What effect will Vodafone tax dispute have on global investors?
Free-market advocates say retrospective tax claim on the British telecom major sends a negative message to global investors. It seems to be a weak argument
Like all tax disputes, the one that involves Vodafone and the government is quite a tangled one. The company has been absolved of tax liability of Rs3200 crore in a differential pricing of its shares. But it has not had a smooth ride in the other tax case where the company acquired the Indian operations of Hutchison Whampoa in 2007 in a deal that was clinched in Cayman Islands not in India, where the business is run, not in United Kingdom where Vodafone is headquartered, and not in Hong Kong where Hutchison Whampoa is headquartered.
The Indian tax authorities slapped capital gains tax on Vodafone amounting to Rs11,000 crore. Vodafone filed an appeal in Bombay High Court, but the court upheld the claim. Then the company went in appeal to the Supreme Court, and the apex court verdict went in its favour. Then finance minister Pranab Mukherjee in his Budget of 2012, moved an amendment which the critics interpreted as an unfair retrospective tax, and the government of the day defended it saying that the amendment made explicit what was implicit in the tax law. The amendment was flayed and lampooned with critics saying that it meant that it would force everyone to pay retrospective taxes going back 50 years. The government clarified that the amendment would only affect transactions made in the previous seven years. Meanwhile, Vodafone sought international arbitration, but there has been no breakthrough. Now the tax authorities have sent a tax reminder, with the implied warning of seizure of assets for failure to pay the dues.
Vodafone has hit back with a political statement, comparing Prime Minister Narendra Modi seeking foreign investments and offering a business-friendly environment. The critics who had flayed the government earlier for its retrogressive retrospective tax measure have again come out firing their guns. The BJP in opposition had criticised the Congress and Mukherjee on the retrospective tax, and when the BJP rode to power in 2014, it was expected that it would undo Mukherjee’s amendment. Union finance minister Arun Jaitley has been promising a stable tax regime, by which he meant that there would not be nasty surprises like the retrospective tax measures. It is intriguing then that the Modi government has not yet removed the retrospective tax measure from the statute book. As long as it remains there, the tax officials cannot pretend that it is not there.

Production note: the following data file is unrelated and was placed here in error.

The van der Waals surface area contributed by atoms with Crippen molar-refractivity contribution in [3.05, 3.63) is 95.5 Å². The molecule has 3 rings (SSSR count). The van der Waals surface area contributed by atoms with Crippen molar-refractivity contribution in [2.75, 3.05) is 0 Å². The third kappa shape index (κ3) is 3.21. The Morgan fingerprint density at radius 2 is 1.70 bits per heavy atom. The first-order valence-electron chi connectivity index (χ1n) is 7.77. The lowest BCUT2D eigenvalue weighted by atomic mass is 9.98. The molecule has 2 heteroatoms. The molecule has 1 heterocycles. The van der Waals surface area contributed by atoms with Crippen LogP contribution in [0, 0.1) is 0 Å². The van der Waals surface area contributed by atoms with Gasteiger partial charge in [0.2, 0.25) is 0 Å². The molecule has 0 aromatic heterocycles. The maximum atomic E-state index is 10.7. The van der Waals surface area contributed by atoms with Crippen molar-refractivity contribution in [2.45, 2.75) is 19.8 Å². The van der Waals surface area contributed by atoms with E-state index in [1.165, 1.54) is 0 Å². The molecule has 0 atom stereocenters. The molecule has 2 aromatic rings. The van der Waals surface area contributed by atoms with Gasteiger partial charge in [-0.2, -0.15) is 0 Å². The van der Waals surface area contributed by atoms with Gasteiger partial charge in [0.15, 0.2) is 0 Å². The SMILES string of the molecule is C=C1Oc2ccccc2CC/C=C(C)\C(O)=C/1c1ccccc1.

The core issue remains. Whether Vodafone acquiring the Indian operations of Hutchison Whampoa can duck reasonable tax dues when it has not paid taxes anywhere else. The technical point is that the tax claim was non-existent at the time of the acquisition. It is a thin argument because then the deal could have been effected in India itself. The fact that it was executed in a fourth place goes to show that it was meant to take advantage of a tax haven. It is interesting to note that in a similar case, Vodafone came to an out-of-court settlement with British tax authorities over profits made in Luxembourg for the British shareholders of the company. There is also the fact that Vodafone generally has a transparent tax compliance system. In its latest declaration, the company has showed that it has contributed British Pounds 412 million in direct taxes in India, non-tax direct revenue contribution of British Pounds 568 million, and British Pounds 1053 million in 2014-15. It should be understood that the government demand is not punitive, and Vodafone’s bid to get out of the liability is understandable.